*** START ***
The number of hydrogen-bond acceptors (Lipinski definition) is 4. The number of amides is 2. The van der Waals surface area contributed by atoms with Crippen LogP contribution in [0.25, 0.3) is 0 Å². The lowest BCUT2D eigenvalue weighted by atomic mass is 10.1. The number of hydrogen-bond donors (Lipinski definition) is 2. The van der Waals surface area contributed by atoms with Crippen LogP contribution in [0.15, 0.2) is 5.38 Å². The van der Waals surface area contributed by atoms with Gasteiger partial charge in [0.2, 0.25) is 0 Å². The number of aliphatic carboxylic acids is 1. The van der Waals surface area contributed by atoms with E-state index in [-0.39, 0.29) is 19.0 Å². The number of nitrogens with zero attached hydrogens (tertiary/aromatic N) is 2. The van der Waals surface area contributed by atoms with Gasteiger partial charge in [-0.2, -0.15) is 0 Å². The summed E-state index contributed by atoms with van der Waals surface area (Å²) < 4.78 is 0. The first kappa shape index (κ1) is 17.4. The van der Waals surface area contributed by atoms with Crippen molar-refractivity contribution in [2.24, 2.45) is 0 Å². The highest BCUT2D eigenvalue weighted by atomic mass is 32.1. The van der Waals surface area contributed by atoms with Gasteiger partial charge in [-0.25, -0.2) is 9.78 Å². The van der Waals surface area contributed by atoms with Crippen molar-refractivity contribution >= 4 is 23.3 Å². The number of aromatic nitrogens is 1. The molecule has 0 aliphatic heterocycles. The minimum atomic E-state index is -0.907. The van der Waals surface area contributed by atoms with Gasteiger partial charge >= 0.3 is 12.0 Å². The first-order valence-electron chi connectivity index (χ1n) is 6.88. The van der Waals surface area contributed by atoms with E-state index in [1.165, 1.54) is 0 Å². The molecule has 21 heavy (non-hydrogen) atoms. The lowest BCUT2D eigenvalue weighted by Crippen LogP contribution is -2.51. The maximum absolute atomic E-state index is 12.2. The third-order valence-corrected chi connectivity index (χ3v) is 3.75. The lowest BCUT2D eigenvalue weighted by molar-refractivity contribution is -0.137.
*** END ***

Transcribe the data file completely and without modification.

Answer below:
The number of hydrogen-bond acceptors (Lipinski definition) is 4. The number of amides is 2. The van der Waals surface area contributed by atoms with Crippen LogP contribution in [0.25, 0.3) is 0 Å². The lowest BCUT2D eigenvalue weighted by atomic mass is 10.1. The number of hydrogen-bond donors (Lipinski definition) is 2. The van der Waals surface area contributed by atoms with Crippen LogP contribution in [0.15, 0.2) is 5.38 Å². The van der Waals surface area contributed by atoms with Gasteiger partial charge in [0.2, 0.25) is 0 Å². The number of aliphatic carboxylic acids is 1. The van der Waals surface area contributed by atoms with E-state index in [-0.39, 0.29) is 19.0 Å². The number of nitrogens with zero attached hydrogens (tertiary/aromatic N) is 2. The van der Waals surface area contributed by atoms with Gasteiger partial charge in [-0.2, -0.15) is 0 Å². The summed E-state index contributed by atoms with van der Waals surface area (Å²) < 4.78 is 0. The first kappa shape index (κ1) is 17.4. The van der Waals surface area contributed by atoms with Crippen molar-refractivity contribution in [2.24, 2.45) is 0 Å². The highest BCUT2D eigenvalue weighted by atomic mass is 32.1. The van der Waals surface area contributed by atoms with Gasteiger partial charge in [-0.25, -0.2) is 9.78 Å². The van der Waals surface area contributed by atoms with Crippen molar-refractivity contribution >= 4 is 23.3 Å². The number of aromatic nitrogens is 1. The molecule has 0 aliphatic heterocycles. The minimum atomic E-state index is -0.907. The van der Waals surface area contributed by atoms with Gasteiger partial charge >= 0.3 is 12.0 Å². The first-order valence-electron chi connectivity index (χ1n) is 6.88. The van der Waals surface area contributed by atoms with E-state index in [1.165, 1.54) is 0 Å². The molecule has 21 heavy (non-hydrogen) atoms. The lowest BCUT2D eigenvalue weighted by Crippen LogP contribution is -2.51. The maximum absolute atomic E-state index is 12.2. The third-order valence-corrected chi connectivity index (χ3v) is 3.75. The lowest BCUT2D eigenvalue weighted by molar-refractivity contribution is -0.137.